Friday, September 3, 2010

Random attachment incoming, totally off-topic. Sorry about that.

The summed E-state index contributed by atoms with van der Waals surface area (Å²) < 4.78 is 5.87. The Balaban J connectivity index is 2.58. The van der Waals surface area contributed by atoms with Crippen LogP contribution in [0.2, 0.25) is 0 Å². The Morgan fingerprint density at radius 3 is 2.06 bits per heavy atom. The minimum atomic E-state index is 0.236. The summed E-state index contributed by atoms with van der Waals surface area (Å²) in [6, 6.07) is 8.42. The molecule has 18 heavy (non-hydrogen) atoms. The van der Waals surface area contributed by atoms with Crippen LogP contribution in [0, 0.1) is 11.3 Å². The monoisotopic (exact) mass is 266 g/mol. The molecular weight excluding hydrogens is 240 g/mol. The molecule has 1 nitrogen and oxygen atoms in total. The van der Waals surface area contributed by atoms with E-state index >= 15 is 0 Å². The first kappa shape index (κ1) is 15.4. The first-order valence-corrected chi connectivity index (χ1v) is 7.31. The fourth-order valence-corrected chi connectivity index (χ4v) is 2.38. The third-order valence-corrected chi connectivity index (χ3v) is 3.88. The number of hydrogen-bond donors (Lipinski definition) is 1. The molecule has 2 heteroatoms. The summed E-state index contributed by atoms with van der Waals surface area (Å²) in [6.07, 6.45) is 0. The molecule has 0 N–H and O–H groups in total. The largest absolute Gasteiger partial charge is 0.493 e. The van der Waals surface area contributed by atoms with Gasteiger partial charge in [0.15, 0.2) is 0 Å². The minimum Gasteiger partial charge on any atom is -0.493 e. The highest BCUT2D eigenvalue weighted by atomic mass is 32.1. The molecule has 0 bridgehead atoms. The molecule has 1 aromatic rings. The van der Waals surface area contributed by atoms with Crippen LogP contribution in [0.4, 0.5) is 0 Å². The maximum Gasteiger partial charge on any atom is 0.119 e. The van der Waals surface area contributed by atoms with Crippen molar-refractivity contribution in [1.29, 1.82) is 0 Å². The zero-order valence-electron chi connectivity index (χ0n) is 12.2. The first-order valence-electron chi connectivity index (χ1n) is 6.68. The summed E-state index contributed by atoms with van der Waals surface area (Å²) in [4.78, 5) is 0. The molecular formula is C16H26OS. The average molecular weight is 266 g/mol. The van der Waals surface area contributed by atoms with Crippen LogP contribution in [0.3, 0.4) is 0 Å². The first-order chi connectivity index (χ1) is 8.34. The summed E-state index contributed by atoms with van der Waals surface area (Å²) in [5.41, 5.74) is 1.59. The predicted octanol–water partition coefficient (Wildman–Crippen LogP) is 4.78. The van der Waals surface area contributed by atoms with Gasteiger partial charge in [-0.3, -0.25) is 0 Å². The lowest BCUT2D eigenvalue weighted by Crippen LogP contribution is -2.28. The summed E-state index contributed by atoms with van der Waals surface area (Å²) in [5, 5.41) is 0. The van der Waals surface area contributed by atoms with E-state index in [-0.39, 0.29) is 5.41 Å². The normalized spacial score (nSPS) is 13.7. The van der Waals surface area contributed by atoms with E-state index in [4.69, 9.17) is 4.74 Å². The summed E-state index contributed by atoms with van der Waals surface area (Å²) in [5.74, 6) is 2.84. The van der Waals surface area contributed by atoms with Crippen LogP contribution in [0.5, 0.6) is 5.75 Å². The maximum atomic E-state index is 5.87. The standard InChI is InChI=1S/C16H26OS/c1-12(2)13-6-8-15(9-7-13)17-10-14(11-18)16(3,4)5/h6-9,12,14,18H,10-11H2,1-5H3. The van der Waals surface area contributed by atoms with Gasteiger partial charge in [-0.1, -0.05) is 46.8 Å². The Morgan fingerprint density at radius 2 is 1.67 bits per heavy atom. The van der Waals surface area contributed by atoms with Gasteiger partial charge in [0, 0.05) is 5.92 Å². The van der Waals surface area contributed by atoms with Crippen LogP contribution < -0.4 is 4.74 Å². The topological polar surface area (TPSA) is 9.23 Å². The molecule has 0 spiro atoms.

So my family got me an iPad for father's day and besides the usual stuff that you would expect the thing to do (it's basically like a giant iPod Touch) I was interested in trying it out as a digital sketchbook and scratchpad (when I can tear it away from my kids). There are a few drawing programs for iPad out there but the two I am currently using are Brushes and Sketchbook Pro. Both just cost a few bucks off the iTunes store. Anyone out there who is familiar with using programs like Photoshop or Painter will be able to figure the interfaces out pretty quickly. Heck my 6 and 8 year old figured it out after a few minutes! You can essentially draw with your finger or you can purchase a stylus and use that but the iPad's screen is not pressure sensitive and the stylus available out there are not pinpoint accurate devices. At first it sort of feels like your trying to draw with a rubber mallet. It's a primitive, detached sort of experience. Also, if you use a stylus you should wear a glove on your drawing hand because if your palm comes in contact with the screen the iPad will think you want to draw there. I have white cotton gloves with cut off fingers that I use but a weightlifting or racket ball glove would work too. It takes a bit of getting used to but after a while it is fun to use. Can I get an idea down faster with a pencil and paper? Yes! Can you do production quality artwork on it? For most uses, no. It doesn't have the kind of resolution you'd need. But when I'm out and about and I have some time to kill it beats carrying around paper, pencils and color to sketch with. With practice, like anything else, one can get some neat results with this thing. If I could ask for one thing it would be to have a pressure sensitive screen and stylus like I use on my desktop. There are tablet PCs, the Modbook and other more expensive solutions out there for a digital sketchbook but they are heavier and bulkier than an iPad. But it really depends what you're after. If you want to do production level work on the go and need the processing power to run something like Photoshop then invest in a Tablet PC or Modbook. If you just want something to sketch on and portability is a prime concern then sketching on an iPad is not a bad alternative. Could it be better? Sure. But I think we are about to see a wave of more powerful tablets coming soon in the iPad form factor. And besides, my wife already has dibs on my iPad when I upgrade!